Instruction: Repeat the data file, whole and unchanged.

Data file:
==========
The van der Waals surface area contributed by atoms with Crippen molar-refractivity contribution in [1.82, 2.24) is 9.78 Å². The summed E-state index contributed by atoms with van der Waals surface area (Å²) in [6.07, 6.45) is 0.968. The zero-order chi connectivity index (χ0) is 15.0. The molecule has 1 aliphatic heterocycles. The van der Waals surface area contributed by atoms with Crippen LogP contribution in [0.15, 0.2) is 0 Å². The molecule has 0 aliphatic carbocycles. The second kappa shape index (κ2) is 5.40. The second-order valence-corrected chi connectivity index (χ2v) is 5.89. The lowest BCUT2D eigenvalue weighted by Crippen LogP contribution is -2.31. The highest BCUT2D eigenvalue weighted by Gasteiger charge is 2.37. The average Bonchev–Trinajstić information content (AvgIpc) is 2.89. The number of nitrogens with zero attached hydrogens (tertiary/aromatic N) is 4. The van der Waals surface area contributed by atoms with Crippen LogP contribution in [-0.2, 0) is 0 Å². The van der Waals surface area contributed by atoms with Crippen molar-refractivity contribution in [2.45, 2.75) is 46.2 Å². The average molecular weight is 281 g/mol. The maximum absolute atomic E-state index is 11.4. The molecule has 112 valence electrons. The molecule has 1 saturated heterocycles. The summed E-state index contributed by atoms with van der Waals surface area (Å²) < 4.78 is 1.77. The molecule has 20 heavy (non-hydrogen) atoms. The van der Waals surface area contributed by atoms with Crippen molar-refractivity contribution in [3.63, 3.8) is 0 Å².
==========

The van der Waals surface area contributed by atoms with Crippen molar-refractivity contribution in [1.82, 2.24) is 9.78 Å². The summed E-state index contributed by atoms with van der Waals surface area (Å²) in [6.07, 6.45) is 0.968. The zero-order chi connectivity index (χ0) is 15.0. The molecule has 1 aliphatic heterocycles. The van der Waals surface area contributed by atoms with Crippen LogP contribution in [0.15, 0.2) is 0 Å². The molecule has 0 aliphatic carbocycles. The second kappa shape index (κ2) is 5.40. The second-order valence-corrected chi connectivity index (χ2v) is 5.89. The lowest BCUT2D eigenvalue weighted by Crippen LogP contribution is -2.31. The highest BCUT2D eigenvalue weighted by Gasteiger charge is 2.37. The average Bonchev–Trinajstić information content (AvgIpc) is 2.89. The number of nitrogens with zero attached hydrogens (tertiary/aromatic N) is 4. The van der Waals surface area contributed by atoms with Crippen LogP contribution in [-0.2, 0) is 0 Å². The van der Waals surface area contributed by atoms with Crippen molar-refractivity contribution in [2.45, 2.75) is 46.2 Å². The average molecular weight is 281 g/mol. The maximum absolute atomic E-state index is 11.4. The molecule has 112 valence electrons. The molecule has 1 saturated heterocycles. The summed E-state index contributed by atoms with van der Waals surface area (Å²) < 4.78 is 1.77. The molecule has 20 heavy (non-hydrogen) atoms. The van der Waals surface area contributed by atoms with Crippen molar-refractivity contribution in [3.63, 3.8) is 0 Å².